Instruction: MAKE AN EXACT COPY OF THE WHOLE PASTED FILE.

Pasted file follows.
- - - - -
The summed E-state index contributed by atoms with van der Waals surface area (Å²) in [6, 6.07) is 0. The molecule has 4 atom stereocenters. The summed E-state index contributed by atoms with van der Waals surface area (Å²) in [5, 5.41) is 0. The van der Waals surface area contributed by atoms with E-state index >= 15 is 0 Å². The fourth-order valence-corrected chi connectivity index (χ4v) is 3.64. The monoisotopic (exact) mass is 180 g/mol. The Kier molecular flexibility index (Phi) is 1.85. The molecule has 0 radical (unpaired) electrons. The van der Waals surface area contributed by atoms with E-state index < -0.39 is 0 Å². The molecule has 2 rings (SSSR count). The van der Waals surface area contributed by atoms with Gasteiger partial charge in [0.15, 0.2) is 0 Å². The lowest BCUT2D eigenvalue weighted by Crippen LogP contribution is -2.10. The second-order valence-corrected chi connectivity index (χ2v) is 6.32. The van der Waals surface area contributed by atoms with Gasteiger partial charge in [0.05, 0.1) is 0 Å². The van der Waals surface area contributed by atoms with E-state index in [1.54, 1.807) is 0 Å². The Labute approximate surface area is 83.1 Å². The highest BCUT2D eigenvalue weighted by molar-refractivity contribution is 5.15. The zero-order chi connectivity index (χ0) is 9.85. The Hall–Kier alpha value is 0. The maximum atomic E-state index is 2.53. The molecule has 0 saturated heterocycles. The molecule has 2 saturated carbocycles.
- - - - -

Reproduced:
The summed E-state index contributed by atoms with van der Waals surface area (Å²) in [6, 6.07) is 0. The molecule has 4 atom stereocenters. The summed E-state index contributed by atoms with van der Waals surface area (Å²) in [5, 5.41) is 0. The van der Waals surface area contributed by atoms with E-state index >= 15 is 0 Å². The fourth-order valence-corrected chi connectivity index (χ4v) is 3.64. The monoisotopic (exact) mass is 180 g/mol. The Kier molecular flexibility index (Phi) is 1.85. The molecule has 0 radical (unpaired) electrons. The van der Waals surface area contributed by atoms with E-state index < -0.39 is 0 Å². The molecule has 2 rings (SSSR count). The van der Waals surface area contributed by atoms with Gasteiger partial charge in [0.15, 0.2) is 0 Å². The lowest BCUT2D eigenvalue weighted by Crippen LogP contribution is -2.10. The second-order valence-corrected chi connectivity index (χ2v) is 6.32. The van der Waals surface area contributed by atoms with Gasteiger partial charge in [0.05, 0.1) is 0 Å². The van der Waals surface area contributed by atoms with E-state index in [1.54, 1.807) is 0 Å². The Labute approximate surface area is 83.1 Å². The highest BCUT2D eigenvalue weighted by molar-refractivity contribution is 5.15. The zero-order chi connectivity index (χ0) is 9.85. The Hall–Kier alpha value is 0. The maximum atomic E-state index is 2.53. The molecule has 0 saturated heterocycles. The molecule has 2 saturated carbocycles.